Lunar Lander is an arcade game released by Atari, Inc. in 1979, which uses a vector monitor to display vector graphics. Although not particularly successful, a vector-graphics generator was the impetus of Atari's most successful coin-operated game: Asteroids. The object of the game is to pilot a lunar landing module to a safe touchdown on the moon. Approximately 4,830 units were produced.
The objective of Lunar Lander is to pilot a lunar landing module as it prepares to touch down on the moon. The terrain is very jagged and has only a few flat areas appropriate for landing. These areas are highlighted with a flashing bonus multiplier, which is higher for smaller areas. If the player successfully lands the module, he or she is awarded points based on how good the landing was and the difficulty of the landing site. If he or she crashes, points are awarded based on the severity of the crash and sometimes the player receives a fuel penalty. In either case, the game starts another round with a different set of terrain and the player's remaining fuel. The game is over when the player has run out of fuel and crashes on the moon's surface.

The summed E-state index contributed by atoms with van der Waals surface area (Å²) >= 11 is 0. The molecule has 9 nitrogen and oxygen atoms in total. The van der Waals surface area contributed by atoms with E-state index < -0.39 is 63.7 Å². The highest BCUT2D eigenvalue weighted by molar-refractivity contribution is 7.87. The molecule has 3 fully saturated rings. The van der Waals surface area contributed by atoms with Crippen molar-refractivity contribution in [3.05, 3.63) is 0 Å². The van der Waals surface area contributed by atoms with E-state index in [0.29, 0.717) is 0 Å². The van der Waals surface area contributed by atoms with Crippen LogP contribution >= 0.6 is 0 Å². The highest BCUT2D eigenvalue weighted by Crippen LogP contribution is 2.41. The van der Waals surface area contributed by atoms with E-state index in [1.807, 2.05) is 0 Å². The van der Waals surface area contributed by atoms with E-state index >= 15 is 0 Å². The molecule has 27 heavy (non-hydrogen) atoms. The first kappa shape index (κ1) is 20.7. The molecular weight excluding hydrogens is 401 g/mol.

To pilot the lander, the player must counteract gravity by using the lander's aft thrusters to slow its descent. The player uses a proportional throttle to adjust the strength of the thrusters, a new feature at the time of the game's release. Three buttons provide the ability to rotate the craft clockwise and counterclockwise, and to "abort" an approach by firing the thrusters at full strength for a short time. Each action uses up the craft's limited fuel, and when fuel has run out, the lander stops responding to the player's actions. The player can optionally purchase more fuel at any time during the game by depositing additional coins, also a new feature for its time.
The player can adjust the game's difficulty at any time during play.
The home computer version of Lunar Lander was released by Adventure International in 1981. Shortly afterward, Commodore released the very similar Jupiter Lander for its VIC-20 computer. Later, Jupiter Lander was released to the Commodore 64 and in 2009 it was released to AmigaOS 4 as well.
In late March of 2010, Lunar Lander was offered as an available title for Microsoft Game Room.